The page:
chapter 6 Nondrug Techniques: Iatrosedation and Hypnosis
In Chapter 3, the concept of sedation was described using the terms psychosedation, iatrosedation, and pharmacosedation. Definitions of these terms are presented at this time to provide groundwork for the remaining sections of this book.
The overall concept of sedation was originally defined as “the calming of a nervous, apprehensive individual, through the use of systemic drugs, without inducing the loss of consciousness.”1 Although this definition is essentially accurate, it requires further clarification. This is so because clinical techniques exist that act to diminish a patient’s fears and anxieties toward dentistry and surgery without the use of drugs. In addition, the term sedation, implying relaxation of the mind, is too broad of a term because it is possible to specifically “relax” or “sedate” the function of other organs (e.g., the heart [through the use of β-blocking drugs]). Therefore the more specific term psychosedation is suggested when discussing the management of fear and anxiety. The term psychosedative describes a drug capable of producing relaxation of the patient’s mind (e.g., central nervous system [CNS] depression). The two major categories of psychosedative techniques are iatrosedative techniques and pharmacosedative techniques.
Iatrosedation is defined in both a general and a more specific manner. The general definition of iatrosedation is those techniques of psychosedation not involving the administration of drugs. This chapter presents an introduction to these extremely valuable patient management techniques. The following are included in these techniques:
Iatrosedation and hypnosis are discussed in this chapter because they are both important components of the dentist’s armamentarium against pain and anxiety. The reader interested in the other techniques previously listed is referred to specific references cited for each: acupressure,2 acupuncture,3 audioanalgesia,4 biofeedback,3,5 EDA,4,6 and electrosedation.7
This definition of the term iatrosedation was formulated by Dr. Nathan Friedman, for many years the chairman of the Section of Human Behavior at the University of Southern California School of Dentistry. The word is derived from the Greek prefix iatro, meaning “pertaining to the doctor,” and the word sedation, meaning “the relief of anxiety.”8
The concept on which the technique of iatrosedation is based is rather simple: The behavior of the doctor and staff has a profound influence on the behavior of the patient. Other names have been applied to this concept, including “suggestion,” “chairside or bedside manner,” and “the laying on of hands.” The underlying premise of all these techniques is similar: One can use himself or herself to aid in relaxing the patient.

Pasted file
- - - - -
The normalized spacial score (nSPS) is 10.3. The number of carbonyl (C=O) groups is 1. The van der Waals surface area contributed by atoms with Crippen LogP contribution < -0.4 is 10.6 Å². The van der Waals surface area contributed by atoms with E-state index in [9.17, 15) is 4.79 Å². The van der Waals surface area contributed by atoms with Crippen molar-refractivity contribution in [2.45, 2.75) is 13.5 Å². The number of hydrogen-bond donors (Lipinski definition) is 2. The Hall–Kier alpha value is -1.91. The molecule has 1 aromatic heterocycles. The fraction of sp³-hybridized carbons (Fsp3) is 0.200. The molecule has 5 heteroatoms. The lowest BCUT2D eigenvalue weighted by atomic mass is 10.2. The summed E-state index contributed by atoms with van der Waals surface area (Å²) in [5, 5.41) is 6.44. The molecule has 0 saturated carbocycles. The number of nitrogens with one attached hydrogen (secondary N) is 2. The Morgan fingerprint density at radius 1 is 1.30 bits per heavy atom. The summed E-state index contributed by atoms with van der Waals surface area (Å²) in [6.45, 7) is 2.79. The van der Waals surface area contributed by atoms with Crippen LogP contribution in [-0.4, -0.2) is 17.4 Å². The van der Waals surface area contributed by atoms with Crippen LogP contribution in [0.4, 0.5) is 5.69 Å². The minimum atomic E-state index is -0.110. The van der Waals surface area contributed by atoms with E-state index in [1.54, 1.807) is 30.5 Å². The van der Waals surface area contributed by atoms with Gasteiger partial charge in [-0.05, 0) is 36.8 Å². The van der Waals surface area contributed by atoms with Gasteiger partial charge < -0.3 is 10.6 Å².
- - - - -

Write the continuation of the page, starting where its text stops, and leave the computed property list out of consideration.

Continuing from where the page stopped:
How important is iatrosedation in the overall concept of psychosedation? I have received extensive training in the administration of drugs for pharmacosedation and general anesthesia, yet I have received no formal training in any aspect of psychology or human behavior. It would appear therefore that I should have a strong bias toward the use of techniques requiring drug administration. When I first started my training in anesthesiology in 1969 this was true.
However, in the ensuing years, I have become acutely aware that iatrosedation is an integral part of the success (or possible failure) of every procedure that we in medicine and dentistry attempt. The success or failure of every pharmacosedative procedure also hinges on the use of iatrosedation.
Two classic studies illustrate the importance of human behavior in the control of pain and anxiety. In the first, Egbert et al9 demonstrated the value of the preoperative visit by the anesthesiologist to patients about to undergo surgery the next day. Patients were placed in one of three groups.
Group 1 received a preoperative visit from the anesthesiologist, but no preoperative drug for sedation before surgery. The purpose of the preoperative visit was to discuss the upcoming events with the patients and to answer any questions that they might pose to allay their fears. Group 2 received a sedative, pentobarbital, 1 hour preoperatively, but no preoperative visit from the anesthesiologist. Group 3 received both the visit from the anesthesiologist and the preoperative pentobarbital.
Results of the study demonstrated that patients in the first group were alert on arrival in the operating room, but were quite calm. They did not appear apprehensive. Patients in the second group were drowsy (the effect of the pentobarbital), but did not appear to be calm. They appeared quite concerned with the activities occurring around them. The third group, receiving both the visit and medication, were both drowsy and calm.
Patients in group 1 were not told about postoperative discomfort (pain) following abdominal surgery. Patients were told that analgesics would be available if they were required. Patients in group 2 (“special care patients”) were told that postoperative discomfort following abdominal surgery was quite usual and normal. The type of discomfort was described and its probable location. These patients were also told that analgesics would be available should they be required.